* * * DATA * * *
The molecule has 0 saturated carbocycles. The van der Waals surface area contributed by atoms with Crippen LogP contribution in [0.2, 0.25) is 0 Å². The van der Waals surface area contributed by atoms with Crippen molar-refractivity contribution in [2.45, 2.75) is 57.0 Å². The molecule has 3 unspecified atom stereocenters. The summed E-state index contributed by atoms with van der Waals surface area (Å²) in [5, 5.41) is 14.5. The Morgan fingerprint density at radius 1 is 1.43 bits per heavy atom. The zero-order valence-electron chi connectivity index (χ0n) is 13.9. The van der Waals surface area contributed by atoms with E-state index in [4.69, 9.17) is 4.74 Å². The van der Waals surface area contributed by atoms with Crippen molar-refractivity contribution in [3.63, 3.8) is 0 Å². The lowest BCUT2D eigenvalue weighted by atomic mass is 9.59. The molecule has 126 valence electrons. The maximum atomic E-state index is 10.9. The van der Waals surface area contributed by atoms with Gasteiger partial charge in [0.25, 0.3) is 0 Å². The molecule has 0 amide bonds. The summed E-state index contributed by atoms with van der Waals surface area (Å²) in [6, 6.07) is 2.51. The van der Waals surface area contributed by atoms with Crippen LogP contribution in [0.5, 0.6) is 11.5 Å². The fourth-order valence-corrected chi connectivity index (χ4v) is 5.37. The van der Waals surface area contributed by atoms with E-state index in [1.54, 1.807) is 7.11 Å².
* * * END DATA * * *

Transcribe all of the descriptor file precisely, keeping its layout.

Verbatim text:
The molecule has 0 saturated carbocycles. The van der Waals surface area contributed by atoms with Crippen LogP contribution in [0.2, 0.25) is 0 Å². The van der Waals surface area contributed by atoms with Crippen molar-refractivity contribution in [2.45, 2.75) is 57.0 Å². The molecule has 3 unspecified atom stereocenters. The summed E-state index contributed by atoms with van der Waals surface area (Å²) in [5, 5.41) is 14.5. The Morgan fingerprint density at radius 1 is 1.43 bits per heavy atom. The zero-order valence-electron chi connectivity index (χ0n) is 13.9. The van der Waals surface area contributed by atoms with E-state index in [4.69, 9.17) is 4.74 Å². The van der Waals surface area contributed by atoms with Crippen molar-refractivity contribution in [3.63, 3.8) is 0 Å². The lowest BCUT2D eigenvalue weighted by atomic mass is 9.59. The molecule has 126 valence electrons. The maximum atomic E-state index is 10.9. The van der Waals surface area contributed by atoms with Gasteiger partial charge in [0.25, 0.3) is 0 Å². The molecule has 0 amide bonds. The summed E-state index contributed by atoms with van der Waals surface area (Å²) in [6, 6.07) is 2.51. The van der Waals surface area contributed by atoms with Crippen LogP contribution in [0.5, 0.6) is 11.5 Å². The fourth-order valence-corrected chi connectivity index (χ4v) is 5.37. The van der Waals surface area contributed by atoms with E-state index in [1.54, 1.807) is 7.11 Å².